But what resonated with me the most about her story is when she said to me, “What we are going through right now, here in the States, feels very similar and very familiar to what I lived through in Poland.”

 

What she meant was in the United States there is a mass circulation of fear and a riddance of compassion and love, much like how the Holocaust started. Helga exclaimed to me that when she sees numerous tragic deaths of children on the television and pro-gun activist protesting outside the schools after a massacre just occurred, she is mournfully reminded of those fearful Nazi’s and Holocaust victims who wouldn’t hesitate to selfishly hurt someone else to save themselves and protect their values.

 

Helga’s father purposely moved the family to America, because in his eyes this country represented freedom and most of all, open love for anyone and everyone; this country embraced differences. Helga, like her father, believed moving to America would give them a fresh start, away from oppression and segregation, but she quickly realized the country had its own race issues as well.

 

Despite America’s faults, Helga and her family stayed hopeful that things would change for the better, and with her witnessing extraordinary women and men, like Dorothy Height and Martin Luther King, strongly implementing change, she saw a better and brighter future. Eventually, things were getting better. When Barrack Obama became President and minorities had made great strides, she finally felt in her heart humanity has become restored, and this country was rich with compassion.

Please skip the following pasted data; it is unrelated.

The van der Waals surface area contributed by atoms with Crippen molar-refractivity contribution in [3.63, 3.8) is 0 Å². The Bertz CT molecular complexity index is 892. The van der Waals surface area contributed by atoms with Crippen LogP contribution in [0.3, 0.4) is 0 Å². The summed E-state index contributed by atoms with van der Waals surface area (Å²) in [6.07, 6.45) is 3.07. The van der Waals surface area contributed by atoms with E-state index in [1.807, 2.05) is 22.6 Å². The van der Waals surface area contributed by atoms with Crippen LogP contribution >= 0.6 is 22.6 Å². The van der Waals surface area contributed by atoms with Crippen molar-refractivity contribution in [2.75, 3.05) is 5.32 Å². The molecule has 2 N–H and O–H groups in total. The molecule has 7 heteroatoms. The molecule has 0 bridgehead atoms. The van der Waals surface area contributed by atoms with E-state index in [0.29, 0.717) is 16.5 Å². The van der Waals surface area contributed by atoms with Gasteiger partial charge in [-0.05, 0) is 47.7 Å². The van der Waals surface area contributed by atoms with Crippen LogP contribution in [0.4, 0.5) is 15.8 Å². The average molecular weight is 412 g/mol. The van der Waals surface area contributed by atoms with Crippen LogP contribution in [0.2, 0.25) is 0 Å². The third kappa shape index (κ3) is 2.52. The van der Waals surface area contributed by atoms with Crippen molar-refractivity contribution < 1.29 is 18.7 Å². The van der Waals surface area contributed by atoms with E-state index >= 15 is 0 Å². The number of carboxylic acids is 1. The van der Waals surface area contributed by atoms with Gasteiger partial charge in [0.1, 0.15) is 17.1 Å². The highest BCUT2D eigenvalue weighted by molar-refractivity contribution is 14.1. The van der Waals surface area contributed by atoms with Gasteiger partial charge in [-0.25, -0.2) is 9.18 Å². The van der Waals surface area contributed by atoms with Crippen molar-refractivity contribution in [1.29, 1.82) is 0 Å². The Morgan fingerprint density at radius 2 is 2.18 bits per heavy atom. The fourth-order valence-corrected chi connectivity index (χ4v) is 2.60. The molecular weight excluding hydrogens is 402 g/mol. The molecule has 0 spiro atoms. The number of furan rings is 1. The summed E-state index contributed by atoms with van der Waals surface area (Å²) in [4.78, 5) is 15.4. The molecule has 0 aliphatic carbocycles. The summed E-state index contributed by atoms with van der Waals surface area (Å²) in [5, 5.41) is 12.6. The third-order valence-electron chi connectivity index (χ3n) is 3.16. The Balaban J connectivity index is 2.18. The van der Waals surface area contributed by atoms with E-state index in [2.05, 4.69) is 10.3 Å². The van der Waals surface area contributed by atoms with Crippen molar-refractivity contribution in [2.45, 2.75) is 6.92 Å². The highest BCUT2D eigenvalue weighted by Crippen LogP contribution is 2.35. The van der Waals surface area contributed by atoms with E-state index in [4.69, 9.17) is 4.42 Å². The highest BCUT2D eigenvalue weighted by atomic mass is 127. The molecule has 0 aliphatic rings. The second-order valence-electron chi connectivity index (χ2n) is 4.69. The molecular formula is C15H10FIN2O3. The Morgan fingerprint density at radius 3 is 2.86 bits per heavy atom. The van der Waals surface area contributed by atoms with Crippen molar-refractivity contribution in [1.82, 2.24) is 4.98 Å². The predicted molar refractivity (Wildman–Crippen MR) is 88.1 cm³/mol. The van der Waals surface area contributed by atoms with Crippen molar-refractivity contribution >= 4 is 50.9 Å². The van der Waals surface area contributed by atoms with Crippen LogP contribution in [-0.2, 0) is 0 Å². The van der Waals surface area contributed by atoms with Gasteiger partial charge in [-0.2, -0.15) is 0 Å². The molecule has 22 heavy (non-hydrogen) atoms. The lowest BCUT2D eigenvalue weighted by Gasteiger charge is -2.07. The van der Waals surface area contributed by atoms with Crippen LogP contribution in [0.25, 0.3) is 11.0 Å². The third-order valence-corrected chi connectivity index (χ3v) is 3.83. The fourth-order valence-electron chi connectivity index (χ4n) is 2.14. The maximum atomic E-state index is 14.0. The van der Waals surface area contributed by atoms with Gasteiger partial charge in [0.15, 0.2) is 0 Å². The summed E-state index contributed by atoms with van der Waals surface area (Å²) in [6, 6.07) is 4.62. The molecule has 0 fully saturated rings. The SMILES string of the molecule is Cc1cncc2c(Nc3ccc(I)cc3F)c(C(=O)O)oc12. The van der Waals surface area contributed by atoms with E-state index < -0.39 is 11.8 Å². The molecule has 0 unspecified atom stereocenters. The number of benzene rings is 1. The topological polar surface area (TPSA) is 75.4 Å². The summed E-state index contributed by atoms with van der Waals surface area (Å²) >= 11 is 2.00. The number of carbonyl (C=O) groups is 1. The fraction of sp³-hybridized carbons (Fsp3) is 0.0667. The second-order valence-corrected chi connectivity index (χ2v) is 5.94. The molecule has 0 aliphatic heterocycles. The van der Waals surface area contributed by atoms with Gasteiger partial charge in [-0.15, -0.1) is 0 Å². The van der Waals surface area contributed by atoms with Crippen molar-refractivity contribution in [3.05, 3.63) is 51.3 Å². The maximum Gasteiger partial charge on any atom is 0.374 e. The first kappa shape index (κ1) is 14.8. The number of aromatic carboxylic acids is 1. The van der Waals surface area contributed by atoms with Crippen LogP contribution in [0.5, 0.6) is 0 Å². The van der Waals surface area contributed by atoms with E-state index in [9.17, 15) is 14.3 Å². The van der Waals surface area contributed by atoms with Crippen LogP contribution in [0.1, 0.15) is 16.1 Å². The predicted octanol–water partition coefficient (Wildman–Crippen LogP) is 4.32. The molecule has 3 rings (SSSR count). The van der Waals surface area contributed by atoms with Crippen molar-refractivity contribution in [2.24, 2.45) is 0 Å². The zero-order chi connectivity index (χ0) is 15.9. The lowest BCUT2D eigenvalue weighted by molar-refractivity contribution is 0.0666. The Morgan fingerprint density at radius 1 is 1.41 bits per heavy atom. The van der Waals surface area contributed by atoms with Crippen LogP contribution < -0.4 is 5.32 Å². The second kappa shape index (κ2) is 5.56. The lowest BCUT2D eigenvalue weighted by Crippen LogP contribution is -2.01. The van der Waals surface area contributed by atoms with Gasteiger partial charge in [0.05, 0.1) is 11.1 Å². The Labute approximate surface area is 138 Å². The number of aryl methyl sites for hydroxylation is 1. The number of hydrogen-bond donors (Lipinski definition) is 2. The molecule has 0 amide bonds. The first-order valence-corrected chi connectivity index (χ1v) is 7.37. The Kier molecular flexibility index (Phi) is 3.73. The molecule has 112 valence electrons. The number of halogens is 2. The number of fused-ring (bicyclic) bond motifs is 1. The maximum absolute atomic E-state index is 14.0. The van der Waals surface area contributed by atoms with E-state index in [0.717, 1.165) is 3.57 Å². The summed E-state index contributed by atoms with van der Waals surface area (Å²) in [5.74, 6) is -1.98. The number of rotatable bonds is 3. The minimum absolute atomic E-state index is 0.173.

However, with the past election and the great progress unraveling, she worries that history will repeat itself.

 

I asked her what I or anyone else could possibly do to change and prevent that from happening all over again? Helga’s response, “Be kind. Give love. be compassionate, and help when you can, because even the tiniest act of kindness can change people a great deal.”

 

Try opening your heart to mutual respect before you call the police on two innocent African American men sitting down waiting on a colleague at Starbucks thinking they are a threat because of the color of their skin. Attempt to be understanding of a person’s financial situation before judging them on using government assistance to pay for food to feed their family. Respect a woman’s right to refuse unwanted sexual advancements before you shoot up an entire school and take away her life because rejection hurts too much. If those acts of kindness are too hard for you, start small and try to hold the door for someone, help the elderly man carry his groceries to his car or ask that co-worker why they are upset and genuinely hear them out without selfishly trying to gain something in return.

 

The only power fear has over us is to take away our humanity, but love, kindness and compassion—they have numerous powers, and those attributes can move mountains.

 

Jacqueline

Jacqueline Jewell is a Marketing and Public Relations Consultant at an ecofriendly marketing firm in Media. With a degree in Journalism and Public Relations from Immaculata University, Jacqueline loves the world of broadcast media and compelling raw news stories. Jacqueline loves to write poetry, song lyrics, and as well as short stories. When Jacqueline is not writing or working, she usually spends her time with her loving son, going hiking in state parks, playing basketball, painting, dancing, and watching science fiction thriller films. Jacqueline’s heroes include Walter Cronkite, Dr. Martin Luther King, and Margaret Fuller.